CDO market looks to a broader asset base


The collateralised debt obligation (CDO) markets in the US and Europe are taking divergent paths this year. While volumes are expected to remain broadly flat in the US, dealers expect another year of growth in Europe. On both continents, innovation in the form of structural enhancements required to protect the interests of increasingly discerning CDO investors may help spur activity.

Dealers believe the market’s development is likely to depend on the inclusion of new asset classes such as US municipal debt in CDO structures. There is currently a push in this direction in both the US and Europe, although there is a lack of consensus about the reasons behind it. But fundamentally, CDO structurers see it as one way to resolve the conflict between the under-performance of some traditional CDO collateral and investors’ demand for performance.

Some believe the shift towards including new types of collateral in CDOs has broader origins. Brad Craighead, London-based managing director and head of structured trading at JP Morgan Chase, says it isn’t so much investor demand for more secure assets, but the natural evolution of the market.

Exhausted potential
Craighead says CDOs have largely exhausted their potential using traditional assets such as corporate bonds, which have formed the backbone of the market to date. Though investors may now have adequate exposure to these assets, he thinks there is no reason why other assets can’t be fair game. “The CDO concept applies equally well to a variety of [asset] classes, and where clients don’t have exposure to those classes then a CDO is an efficient way to achieve it.”

In the US, rating agency Moody’s predicts volumes will remain roughly constant against $65.1 billion new issuance in 2002. London-based analyst Katherine Frey says the US market has been depressed by a struggling corporate sector, which, in turn, has driven a number of structural reforms to CDOs (see article, page S12) partially aimed at mitigating the impact of rating downgrades. Last year, investors generally turned away from the corporate CDO market in favour of collateralised loan obligations (CLOs). In the latter category, dollar volumes picked up by 14%.

In Europe, by contrast, Frey says the CDO market boomed, and Moody’s expects more of the same in 2003. A 42% growth in volumes over 2001 with a total of $182 billion of credit risk transferred was hallmarked in particular by the take-off of the synthetic market. Synthetics accounted for 95% of deal volume and 85% of total deals.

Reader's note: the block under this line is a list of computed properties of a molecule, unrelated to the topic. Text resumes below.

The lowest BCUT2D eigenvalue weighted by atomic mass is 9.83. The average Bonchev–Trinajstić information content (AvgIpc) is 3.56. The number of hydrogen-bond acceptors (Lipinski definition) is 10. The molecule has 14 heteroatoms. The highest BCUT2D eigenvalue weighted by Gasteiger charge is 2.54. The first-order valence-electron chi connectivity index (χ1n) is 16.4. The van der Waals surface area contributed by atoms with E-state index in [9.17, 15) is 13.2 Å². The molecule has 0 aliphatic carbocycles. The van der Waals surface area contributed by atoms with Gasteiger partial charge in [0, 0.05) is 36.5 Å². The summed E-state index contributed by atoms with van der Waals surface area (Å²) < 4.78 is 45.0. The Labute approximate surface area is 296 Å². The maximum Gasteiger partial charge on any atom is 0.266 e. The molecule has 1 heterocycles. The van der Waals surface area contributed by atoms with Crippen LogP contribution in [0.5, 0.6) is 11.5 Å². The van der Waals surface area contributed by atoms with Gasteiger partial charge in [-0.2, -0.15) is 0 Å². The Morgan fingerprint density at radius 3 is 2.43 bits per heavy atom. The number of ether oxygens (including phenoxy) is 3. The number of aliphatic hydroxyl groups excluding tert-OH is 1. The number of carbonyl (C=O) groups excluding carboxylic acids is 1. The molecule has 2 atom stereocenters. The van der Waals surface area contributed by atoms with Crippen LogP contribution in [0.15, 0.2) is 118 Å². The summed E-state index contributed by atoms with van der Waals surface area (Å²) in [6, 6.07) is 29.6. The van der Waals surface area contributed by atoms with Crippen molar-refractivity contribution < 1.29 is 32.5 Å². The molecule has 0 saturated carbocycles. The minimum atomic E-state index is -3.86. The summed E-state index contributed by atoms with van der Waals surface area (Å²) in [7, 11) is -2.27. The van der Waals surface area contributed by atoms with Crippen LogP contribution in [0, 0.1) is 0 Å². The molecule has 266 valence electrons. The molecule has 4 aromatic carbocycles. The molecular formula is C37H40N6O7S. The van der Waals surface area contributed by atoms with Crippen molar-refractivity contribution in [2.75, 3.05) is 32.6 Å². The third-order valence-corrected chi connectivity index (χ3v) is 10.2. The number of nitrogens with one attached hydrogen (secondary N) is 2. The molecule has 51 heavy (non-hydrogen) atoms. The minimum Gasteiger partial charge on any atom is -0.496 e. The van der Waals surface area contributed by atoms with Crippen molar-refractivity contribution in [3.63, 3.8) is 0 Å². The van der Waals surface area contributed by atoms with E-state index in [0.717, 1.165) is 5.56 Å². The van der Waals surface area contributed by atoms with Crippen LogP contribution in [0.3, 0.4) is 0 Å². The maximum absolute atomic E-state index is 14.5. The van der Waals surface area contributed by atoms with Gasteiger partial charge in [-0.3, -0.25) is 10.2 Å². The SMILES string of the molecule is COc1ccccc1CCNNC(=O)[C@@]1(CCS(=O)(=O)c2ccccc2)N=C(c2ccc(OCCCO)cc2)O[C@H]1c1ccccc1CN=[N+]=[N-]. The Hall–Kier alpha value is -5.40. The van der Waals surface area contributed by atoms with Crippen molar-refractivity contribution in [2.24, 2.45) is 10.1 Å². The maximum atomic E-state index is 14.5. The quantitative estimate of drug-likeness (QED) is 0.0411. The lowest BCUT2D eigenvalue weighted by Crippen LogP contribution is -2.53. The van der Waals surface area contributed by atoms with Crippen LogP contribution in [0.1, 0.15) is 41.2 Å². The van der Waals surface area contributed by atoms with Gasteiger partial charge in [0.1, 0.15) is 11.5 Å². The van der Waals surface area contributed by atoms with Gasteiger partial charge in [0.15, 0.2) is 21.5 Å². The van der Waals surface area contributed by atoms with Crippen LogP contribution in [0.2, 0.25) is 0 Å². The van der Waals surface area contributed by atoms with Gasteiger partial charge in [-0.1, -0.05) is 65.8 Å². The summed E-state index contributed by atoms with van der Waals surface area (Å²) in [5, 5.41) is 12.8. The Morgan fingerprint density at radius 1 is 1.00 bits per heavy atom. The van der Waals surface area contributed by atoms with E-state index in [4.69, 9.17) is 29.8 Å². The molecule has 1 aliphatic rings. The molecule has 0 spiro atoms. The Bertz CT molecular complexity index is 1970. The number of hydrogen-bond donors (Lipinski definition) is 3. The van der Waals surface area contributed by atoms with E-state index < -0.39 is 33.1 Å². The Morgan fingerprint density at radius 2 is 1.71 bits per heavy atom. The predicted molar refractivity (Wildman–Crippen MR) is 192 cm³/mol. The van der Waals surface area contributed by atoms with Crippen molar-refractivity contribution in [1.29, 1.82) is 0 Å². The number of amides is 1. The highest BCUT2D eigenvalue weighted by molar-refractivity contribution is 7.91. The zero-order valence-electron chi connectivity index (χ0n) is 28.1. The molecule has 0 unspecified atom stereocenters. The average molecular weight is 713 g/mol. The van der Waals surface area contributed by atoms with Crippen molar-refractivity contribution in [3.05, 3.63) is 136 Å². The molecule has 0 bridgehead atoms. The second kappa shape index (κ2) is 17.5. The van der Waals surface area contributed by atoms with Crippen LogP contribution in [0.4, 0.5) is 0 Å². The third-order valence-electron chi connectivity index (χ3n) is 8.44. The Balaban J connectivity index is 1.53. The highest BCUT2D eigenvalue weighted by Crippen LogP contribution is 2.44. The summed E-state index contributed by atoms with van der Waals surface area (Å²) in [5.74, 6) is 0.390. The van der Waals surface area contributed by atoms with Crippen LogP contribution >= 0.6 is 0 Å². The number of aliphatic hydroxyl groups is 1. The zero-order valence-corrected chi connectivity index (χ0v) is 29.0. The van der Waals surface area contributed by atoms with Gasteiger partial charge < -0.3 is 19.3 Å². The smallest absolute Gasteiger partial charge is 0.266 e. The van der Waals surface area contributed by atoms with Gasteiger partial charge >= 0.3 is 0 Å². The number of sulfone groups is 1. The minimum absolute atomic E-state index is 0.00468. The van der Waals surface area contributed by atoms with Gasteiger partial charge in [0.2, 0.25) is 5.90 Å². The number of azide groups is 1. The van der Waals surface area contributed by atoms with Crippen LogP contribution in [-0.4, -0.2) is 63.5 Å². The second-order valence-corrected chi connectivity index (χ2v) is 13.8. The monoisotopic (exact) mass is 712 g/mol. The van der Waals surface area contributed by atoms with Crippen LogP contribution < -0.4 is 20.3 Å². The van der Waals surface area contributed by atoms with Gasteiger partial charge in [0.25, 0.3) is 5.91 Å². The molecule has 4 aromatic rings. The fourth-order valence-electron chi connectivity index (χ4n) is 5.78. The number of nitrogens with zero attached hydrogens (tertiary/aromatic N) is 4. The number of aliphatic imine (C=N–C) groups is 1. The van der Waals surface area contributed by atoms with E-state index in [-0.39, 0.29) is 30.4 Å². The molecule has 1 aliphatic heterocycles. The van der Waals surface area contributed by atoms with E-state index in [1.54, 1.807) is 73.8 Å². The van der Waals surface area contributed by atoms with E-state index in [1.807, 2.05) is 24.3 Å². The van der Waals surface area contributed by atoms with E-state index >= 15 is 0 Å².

In Europe, Frey says investor focus lies firmly on the stability of the asset, with asset-backed securities (ABS),

residential and commercial mortgage-backed securities leading the way in a growing number of both synthetic and cash deals.

She says leveraged loan CDOs and collateralised loan obligations are particularly popular with US investors at present. This is due to their ability to generate cashflow – an area in which the domestic high-yield bond market is struggling. Europe, she says, is following suit, and she anticipates significant new issuance in this class in the second and third quarters of this year.

The fact that almost half the cash CDOs launched in 2002 were resecuritisations reflects investor appetite for higher quality, more stable assets. Frey expects securitised assets to become increasingly esoteric in 2003, including project finance CLOs and distressed asset CDOs. She also says a number of CDOs of private equity are now in the pipeline, and anticipates a growing number of project finance CLOs backed by leveraged loans – assets which to date have shown ratings stability. Though few such deals were completed last year, Frey says many are now nearing launch.

Mitch Braselton, New York-based managing director and head of global structured products at Bank of America, says some demand for asset-backed securities is coming from buyers of senior CDO tranches. “Because traditional investors are reluctant to invest in these tranches, spreads have widened and made them attractive for CDOs of CDOs,” he says. In fact, Braselton says one result of this is increased demand for more arcane structures. He notes: “We recently had a specific request for a CDO of small and medium-sized enterprise debt that would provide exposure to Scandinavian and Portuguese risk.”